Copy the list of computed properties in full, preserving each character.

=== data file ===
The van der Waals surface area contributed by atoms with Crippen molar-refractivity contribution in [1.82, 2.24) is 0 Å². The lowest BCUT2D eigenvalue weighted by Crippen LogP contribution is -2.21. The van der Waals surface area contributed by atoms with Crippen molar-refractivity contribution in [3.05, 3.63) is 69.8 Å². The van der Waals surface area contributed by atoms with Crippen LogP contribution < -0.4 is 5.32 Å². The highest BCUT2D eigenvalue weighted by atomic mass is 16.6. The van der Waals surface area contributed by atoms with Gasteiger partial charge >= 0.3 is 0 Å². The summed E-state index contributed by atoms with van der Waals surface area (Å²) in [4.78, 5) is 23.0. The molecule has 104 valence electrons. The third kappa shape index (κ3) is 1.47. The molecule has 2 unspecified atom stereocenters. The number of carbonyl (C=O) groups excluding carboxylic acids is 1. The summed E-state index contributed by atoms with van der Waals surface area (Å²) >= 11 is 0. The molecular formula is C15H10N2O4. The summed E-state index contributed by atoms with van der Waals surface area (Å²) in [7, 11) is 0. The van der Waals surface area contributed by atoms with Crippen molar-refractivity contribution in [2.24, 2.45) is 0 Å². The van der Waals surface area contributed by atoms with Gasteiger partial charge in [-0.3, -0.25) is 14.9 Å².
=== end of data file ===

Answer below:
The van der Waals surface area contributed by atoms with Crippen molar-refractivity contribution in [1.82, 2.24) is 0 Å². The lowest BCUT2D eigenvalue weighted by Crippen LogP contribution is -2.21. The van der Waals surface area contributed by atoms with Crippen molar-refractivity contribution in [3.05, 3.63) is 69.8 Å². The van der Waals surface area contributed by atoms with Crippen LogP contribution < -0.4 is 5.32 Å². The highest BCUT2D eigenvalue weighted by atomic mass is 16.6. The van der Waals surface area contributed by atoms with Gasteiger partial charge >= 0.3 is 0 Å². The summed E-state index contributed by atoms with van der Waals surface area (Å²) in [4.78, 5) is 23.0. The molecule has 104 valence electrons. The third kappa shape index (κ3) is 1.47. The molecule has 2 unspecified atom stereocenters. The number of carbonyl (C=O) groups excluding carboxylic acids is 1. The summed E-state index contributed by atoms with van der Waals surface area (Å²) >= 11 is 0. The molecular formula is C15H10N2O4. The summed E-state index contributed by atoms with van der Waals surface area (Å²) in [7, 11) is 0. The van der Waals surface area contributed by atoms with Crippen molar-refractivity contribution in [2.24, 2.45) is 0 Å². The van der Waals surface area contributed by atoms with Gasteiger partial charge in [-0.3, -0.25) is 14.9 Å².